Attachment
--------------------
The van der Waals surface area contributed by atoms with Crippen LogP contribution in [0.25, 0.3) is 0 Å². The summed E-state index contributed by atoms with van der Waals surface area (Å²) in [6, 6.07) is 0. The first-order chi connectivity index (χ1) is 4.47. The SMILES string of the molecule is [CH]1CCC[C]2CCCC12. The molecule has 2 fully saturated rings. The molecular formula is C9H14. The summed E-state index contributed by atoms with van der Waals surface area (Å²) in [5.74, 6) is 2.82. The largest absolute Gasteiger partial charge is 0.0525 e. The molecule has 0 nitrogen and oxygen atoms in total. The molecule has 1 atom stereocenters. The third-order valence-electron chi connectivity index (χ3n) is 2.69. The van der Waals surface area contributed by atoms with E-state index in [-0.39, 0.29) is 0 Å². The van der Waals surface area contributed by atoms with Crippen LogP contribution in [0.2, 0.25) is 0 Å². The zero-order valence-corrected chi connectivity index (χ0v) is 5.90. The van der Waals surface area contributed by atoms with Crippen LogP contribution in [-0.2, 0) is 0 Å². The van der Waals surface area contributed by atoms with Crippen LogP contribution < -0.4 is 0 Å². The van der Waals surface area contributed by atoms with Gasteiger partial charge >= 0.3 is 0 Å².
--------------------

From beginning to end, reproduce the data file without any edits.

The van der Waals surface area contributed by atoms with Crippen LogP contribution in [0.25, 0.3) is 0 Å². The summed E-state index contributed by atoms with van der Waals surface area (Å²) in [6, 6.07) is 0. The first-order chi connectivity index (χ1) is 4.47. The SMILES string of the molecule is [CH]1CCC[C]2CCCC12. The molecule has 2 fully saturated rings. The molecular formula is C9H14. The summed E-state index contributed by atoms with van der Waals surface area (Å²) in [5.74, 6) is 2.82. The largest absolute Gasteiger partial charge is 0.0525 e. The molecule has 0 nitrogen and oxygen atoms in total. The molecule has 1 atom stereocenters. The third-order valence-electron chi connectivity index (χ3n) is 2.69. The van der Waals surface area contributed by atoms with E-state index in [-0.39, 0.29) is 0 Å². The van der Waals surface area contributed by atoms with Crippen LogP contribution in [0.2, 0.25) is 0 Å². The zero-order valence-corrected chi connectivity index (χ0v) is 5.90. The van der Waals surface area contributed by atoms with Crippen LogP contribution in [-0.2, 0) is 0 Å². The van der Waals surface area contributed by atoms with Crippen LogP contribution < -0.4 is 0 Å². The van der Waals surface area contributed by atoms with Gasteiger partial charge >= 0.3 is 0 Å².